On the edge of the great desert of Dasht-e-Kavir, in the heart of Iran, city of Kashan stands which is situated about 220 km south of Tehran, the capital of Iran. It is the place that my grand father comes from. Kashan Province is also famous for its rosewater (Rose-water called " Golab" in Farsi language) which is the product of Qamsar, Niyasar and Barzook, smaller towns of Kashan province, and the three main producers of rosewater for over 800 years. In spring, The Ceremony of Rosewater Distillation Ceremony, flower picking, and extraction of rosewater, starts when rose buds begin to open, usually mid May to early June. In this season, the whole town is filled with the aroma of roses and rosewater. The light pink color Mohmmadi rose used for this purpose is named after the Prophet Mohammad Peace Be Upon Him (pbuh), for its delightful fragrance. Each year is washing the Ka'ba of the world Muslims with the pure fragrant rose-water produced in Kashan. Distillation of rosewater is carried out immediately after picking and is performed with their own traditional huge copper pots which each one has a capacity of 120–150 liters. These copper pots works as a pressure cooker. Around 20 kg of rose petals is put into every pot that holds 80 liters of water, and the pots are closed airtight. Each pot is connected, airtight, with an aluminum tube to a pitcher. These pitchers are placed in a ditch of running cold water and are weighted with cast iron to keep them below the water, in a way that the top of each pitcher is about 20 cm above the water surface. Each pitcher can hold 30–40 liters of liquid. The process will take between 4-20 hours and the outcome is about 35 liters of rosewater. The slower the process of extraction, the better the quality of the rosewater. A fine rosewater is very fragrant and tastes a little bitter. Every year from, 17th to 30th of May, the festival of rose and rosewater is held in the towns of Qamsar, Niyasar and Barzook.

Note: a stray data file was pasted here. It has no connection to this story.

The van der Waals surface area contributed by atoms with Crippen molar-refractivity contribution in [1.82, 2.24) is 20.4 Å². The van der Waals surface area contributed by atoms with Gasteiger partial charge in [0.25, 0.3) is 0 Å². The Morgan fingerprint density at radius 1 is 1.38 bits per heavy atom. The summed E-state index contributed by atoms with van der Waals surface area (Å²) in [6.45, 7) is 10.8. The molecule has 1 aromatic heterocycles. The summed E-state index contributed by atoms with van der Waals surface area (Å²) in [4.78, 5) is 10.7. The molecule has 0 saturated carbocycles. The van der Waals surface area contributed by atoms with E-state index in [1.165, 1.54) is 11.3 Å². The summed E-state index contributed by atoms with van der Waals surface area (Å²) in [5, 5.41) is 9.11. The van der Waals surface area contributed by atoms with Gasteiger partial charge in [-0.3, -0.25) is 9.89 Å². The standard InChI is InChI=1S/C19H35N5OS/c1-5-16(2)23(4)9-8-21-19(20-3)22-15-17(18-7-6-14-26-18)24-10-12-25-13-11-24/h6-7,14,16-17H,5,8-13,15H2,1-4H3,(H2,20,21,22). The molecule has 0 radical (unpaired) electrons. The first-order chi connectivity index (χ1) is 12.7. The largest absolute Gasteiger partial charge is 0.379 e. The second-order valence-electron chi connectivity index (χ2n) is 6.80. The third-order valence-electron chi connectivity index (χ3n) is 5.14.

Another day, I visited Dr Ali Shariati's home located on Jamalzadeh Street, in Tehran. Ali Shariati (1933-1977) has been called the "Ideologue of the Iranian Revolution." His reinter pretation of Islam in modern sociological categories prepared the way for the Islamic revival that shook Iran in 1979, attracting many young Muslims who had been alienated both from the traditional clergy and from Western culture. Shariati was born in Mazinan, Khurasan, a small village in Eastern Iran, in 1933 and was educated by his father, Aqa Muhammad Taqi Shariati. His youth was spent in Meshad where his father established the Center for the Propagation of Islamic Teachings. After high school he entered Teachers' Training College and became an active member of his father's center. He entered the University of Meshad in 1956, graduating in 1960. From 1960 to 1964 a state scholarship enabled him to study at the University of Paris, where he gained sociological insight and pursued Islamic studies with the renowned French scholar Louis Massignon. In France he was influenced by the radical Marxism of Jean-Paul Sartre, Albert Camus, and Franz Fanon. Despite this influence he criticized these thinkers for their rejection of traditional religion and suggested that the only way the deprived nations could counterbalance Western imperialism was through the cultural identity preserved by religious traditions. While in France Shariati had joined with such other Iranian expatriates as Mehdi Bazargan and Bani Sadr who supported resistance to the shah of Iran. Not unexpectedly, he was imprisoned for a time on his return to Iran in 1964. Although turned down for a teaching position at the University of Teheran, he taught at a variety of high schools until a position became available at the University of Meshad. There he became a popular teacher, using an innovative method which expounded Islamic doctrine using a sociological approach. While some Muslim clergy criticized his lack of Islamic expertise, others sympathized with his attempt at modernization and helped him revise the content of his writings. His classes, however, threatened the government establishment, which had them suspended. In 1965 he established a center of Muslim religious teaching, the Husaniya-yi Irshad in Teheran, and he moved there in 1967. The choice of an institution dedicated to the martyrdom of Husayn in the struggles against the Ummayyads (660-750 A.D.) emphasized his commitment to the struggle against the tyranny of the shah's regime in Iran. His political influence was so great that the regime had him arrested again in 1973 and closed down the Husaniya, banning his works. Although released in 1975, his freedom was restricted. In June 1977 he travelled to England, where he died under circumstances that his supporters insisted suggested the involvement of SAVAK, the Iranian secret police.